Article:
# Homework Help: Angular momentum particle problem

1. Sep 3, 2010

### PhMichael

http://img821.imageshack.us/img821/2338/angular.jpg [Broken]

1. The problem statement, all variables and given/known data

A massless rod connects two similar particles of mass M and is rotating on the plane of a frictioless horizontal table with an angular velocity $$\omega$$. At some instant, a particles of mass 2M is put on the table such that it sticks to one of the M particles and the system rotates about its new center of mass. Find the new angular velocity.

2. The attempt at a solution

Angular momentum is conserved about the center of the "circle", A.

The angular momntum before the coliision is:

$$\vec{L}_{A} = I_{A} \vec{\omega} = -2Ma^{2} \omega \hat{z}$$

The new center of mass is: (where the origin is taken at the center and the y axis is along the rod pointing to the upper mass and the x axis is pointing to the right relative to y)

$$\vec{r}_{cm}=\frac{M(0,a)+3M(-a,0)}{4M}=(-0.75a,0.25a)$$

The angular momentum after the collision will have the form:

$$\vec{L'}_{A}=I_{A}\vec{\omega '}=(I_{cm}+4MD^{2}) \vec{\omega '}$$

where,

$$I_{cm} = 3M[(0.25a)^{2}+(0.25a)^{2}]+M[(a+0.75a)^{2}+(0.25a)^{2}]=3.5Ma^{2}$$

$$D^{2}=(0.75a)^{2}+(0.25a)^{2}=0.625a^{2}$$

Therefore,

$$\vec{L'}_{A}=(3.5Ma^{2}+4M(0.625a^{2})) \vec{\omega '}=-6Ma^{2} \omega ' \hat{z}$$

and equating $$\vec{L}_{A}$$ with $$\vec{L'}_{A}$$ yields:

$$\omega ' = \frac{\omega}{3}$$

$$\omega ' = \frac{2 \omega}{3}$$

Where is my mistake? =/

Last edited by a moderator: May 4, 2017
2. Sep 3, 2010

### Staff: Mentor

I think you messed up the coordinates of the 3M mass.

3. Sep 3, 2010

### PhMichael

Last edited by a moderator: May 4, 2017
4. Sep 3, 2010

### Staff: Mentor

No.

What's the x-coordinate of all the masses?

5. Sep 3, 2010

### hikaru1221

Though this is true, it's not easy to see/understand it correctly.

Besides from the mess with coordinates, this is the 2nd mistake.
Only when the rigid body rotates around an axis do we have its angular momentum L=Iw, where L is angular momentum about that axis, I is counted also about that axis and w is also about the same axis.
Because in this problem, after the collision, the system doesn't rotate around A, $$\vec{\omega}'$$ simply describes the motion of the system around the new CM, not A. Therefore, we cannot apply L=Iw to calculate angular momentum of the system about A after collision.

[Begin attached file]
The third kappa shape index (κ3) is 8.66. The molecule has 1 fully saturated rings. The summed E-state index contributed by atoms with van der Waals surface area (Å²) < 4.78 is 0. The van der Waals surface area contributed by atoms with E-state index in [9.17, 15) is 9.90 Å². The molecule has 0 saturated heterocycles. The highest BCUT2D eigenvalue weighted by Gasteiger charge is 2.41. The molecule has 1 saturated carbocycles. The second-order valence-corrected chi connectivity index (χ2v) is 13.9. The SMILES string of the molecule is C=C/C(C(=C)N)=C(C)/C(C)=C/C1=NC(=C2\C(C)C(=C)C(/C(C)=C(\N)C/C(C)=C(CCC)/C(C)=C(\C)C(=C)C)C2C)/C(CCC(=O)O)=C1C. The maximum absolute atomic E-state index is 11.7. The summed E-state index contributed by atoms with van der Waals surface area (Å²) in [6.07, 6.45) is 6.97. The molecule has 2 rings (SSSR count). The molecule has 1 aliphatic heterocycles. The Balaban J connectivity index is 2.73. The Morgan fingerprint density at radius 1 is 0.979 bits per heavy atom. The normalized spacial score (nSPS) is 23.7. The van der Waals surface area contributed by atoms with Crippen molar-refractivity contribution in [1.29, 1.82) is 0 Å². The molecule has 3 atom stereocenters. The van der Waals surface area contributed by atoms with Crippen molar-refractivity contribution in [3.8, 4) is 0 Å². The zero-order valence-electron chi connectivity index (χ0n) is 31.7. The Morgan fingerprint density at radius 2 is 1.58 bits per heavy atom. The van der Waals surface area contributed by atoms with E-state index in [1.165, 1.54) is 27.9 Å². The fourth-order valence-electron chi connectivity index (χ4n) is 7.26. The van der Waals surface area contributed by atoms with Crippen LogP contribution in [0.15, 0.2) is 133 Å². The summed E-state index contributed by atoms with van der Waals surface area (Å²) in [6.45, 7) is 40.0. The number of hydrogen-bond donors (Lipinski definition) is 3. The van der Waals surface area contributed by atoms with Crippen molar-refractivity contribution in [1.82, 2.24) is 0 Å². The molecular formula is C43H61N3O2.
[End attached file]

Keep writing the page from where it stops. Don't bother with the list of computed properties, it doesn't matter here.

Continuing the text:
Hint: Go back to the original definition of angular momentum for a system: $$\vec{L}=\Sigma m_i\vec{r}_i\times\vec{v}_i$$.

6. Sep 3, 2010

### PhMichael

Before I'll retry solving this according to hikaru1221's explanation, I don't get what x coordinate I need to account for in calculating the center of mass' new position as all of the masses are located along the y axis, just before the collision occurs.

7. Sep 3, 2010

### Staff: Mentor

Exactly. So what is their x-component? (Compare that to what you actually wrote earlier.)

8. Sep 3, 2010

### PhMichael

oh shoot, I switched between x and y ... I'm such an idiot =/

9. Sep 3, 2010

### PhMichael

Ok, great, I've obtained the correct answer but I have two more questions:

(1)

"Angular momentum is conserved about the center of the "circle", A"

What explanation, really, I should add after using this conservation about point A so that my answer will be complete?

(2)

Suppose the 2M mass isn't just put there, instead it's shot with some velocity $$\vec{v}$$ towards the system so that it also sticks to one of the M masses.
Is this following equation right for obtaining the new c.m. velocity?

$$\vec{P}_{before}=\vec{P}_{after}$$

$$0=2M \vec{v} + 4M \vec{V}_{cm}$$

10. Sep 3, 2010

### hikaru1221

For (1), it's quite lengthy so I'll leave it back. But that's just to alert you that there must be caution when applying the angular momentum conservation law. That torque = 0 is just one condition to apply, and there are more. If you're interested in it, try this problem:

Consider a system of point mass m1, m2, ... which have velocity v1, v2,... in a reference frame (R). The angular momentum of the system about a point A in the reference frame (R) is: $$\vec{L}_A(R)=\Sigma m_i(\vec{r}_i-\vec{r}_A)\times\vec{v}_i$$ (does it sound logical to you?).